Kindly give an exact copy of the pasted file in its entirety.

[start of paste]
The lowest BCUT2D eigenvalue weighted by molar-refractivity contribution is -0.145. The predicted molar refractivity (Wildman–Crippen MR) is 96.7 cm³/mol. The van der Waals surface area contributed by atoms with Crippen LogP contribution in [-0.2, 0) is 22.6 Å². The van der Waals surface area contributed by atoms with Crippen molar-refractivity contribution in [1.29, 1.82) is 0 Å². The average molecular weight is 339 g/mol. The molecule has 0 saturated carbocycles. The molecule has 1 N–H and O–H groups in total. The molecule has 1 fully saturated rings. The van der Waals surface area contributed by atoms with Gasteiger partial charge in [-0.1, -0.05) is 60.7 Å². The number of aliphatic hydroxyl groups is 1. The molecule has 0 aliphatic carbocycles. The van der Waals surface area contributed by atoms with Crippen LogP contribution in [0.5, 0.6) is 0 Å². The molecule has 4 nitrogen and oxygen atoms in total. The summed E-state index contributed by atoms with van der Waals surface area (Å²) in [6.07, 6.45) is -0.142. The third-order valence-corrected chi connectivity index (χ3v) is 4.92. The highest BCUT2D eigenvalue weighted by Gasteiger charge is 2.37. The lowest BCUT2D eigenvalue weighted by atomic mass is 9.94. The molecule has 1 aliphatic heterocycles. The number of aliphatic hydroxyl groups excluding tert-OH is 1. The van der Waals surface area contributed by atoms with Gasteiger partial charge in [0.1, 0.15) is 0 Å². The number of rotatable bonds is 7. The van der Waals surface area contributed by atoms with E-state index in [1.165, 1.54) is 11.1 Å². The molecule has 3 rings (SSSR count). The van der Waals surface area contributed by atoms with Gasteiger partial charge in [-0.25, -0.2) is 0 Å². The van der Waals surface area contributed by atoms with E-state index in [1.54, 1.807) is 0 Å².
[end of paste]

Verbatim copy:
The lowest BCUT2D eigenvalue weighted by molar-refractivity contribution is -0.145. The predicted molar refractivity (Wildman–Crippen MR) is 96.7 cm³/mol. The van der Waals surface area contributed by atoms with Crippen LogP contribution in [-0.2, 0) is 22.6 Å². The van der Waals surface area contributed by atoms with Crippen molar-refractivity contribution in [1.29, 1.82) is 0 Å². The average molecular weight is 339 g/mol. The molecule has 0 saturated carbocycles. The molecule has 1 N–H and O–H groups in total. The molecule has 1 fully saturated rings. The van der Waals surface area contributed by atoms with Gasteiger partial charge in [-0.1, -0.05) is 60.7 Å². The number of aliphatic hydroxyl groups is 1. The molecule has 0 aliphatic carbocycles. The van der Waals surface area contributed by atoms with Crippen LogP contribution in [0.5, 0.6) is 0 Å². The molecule has 4 nitrogen and oxygen atoms in total. The summed E-state index contributed by atoms with van der Waals surface area (Å²) in [6.07, 6.45) is -0.142. The third-order valence-corrected chi connectivity index (χ3v) is 4.92. The highest BCUT2D eigenvalue weighted by Gasteiger charge is 2.37. The lowest BCUT2D eigenvalue weighted by atomic mass is 9.94. The molecule has 1 aliphatic heterocycles. The number of aliphatic hydroxyl groups excluding tert-OH is 1. The van der Waals surface area contributed by atoms with Gasteiger partial charge in [0.1, 0.15) is 0 Å². The number of rotatable bonds is 7. The van der Waals surface area contributed by atoms with E-state index in [1.165, 1.54) is 11.1 Å². The molecule has 3 rings (SSSR count). The van der Waals surface area contributed by atoms with Gasteiger partial charge in [-0.25, -0.2) is 0 Å². The van der Waals surface area contributed by atoms with E-state index in [1.54, 1.807) is 0 Å².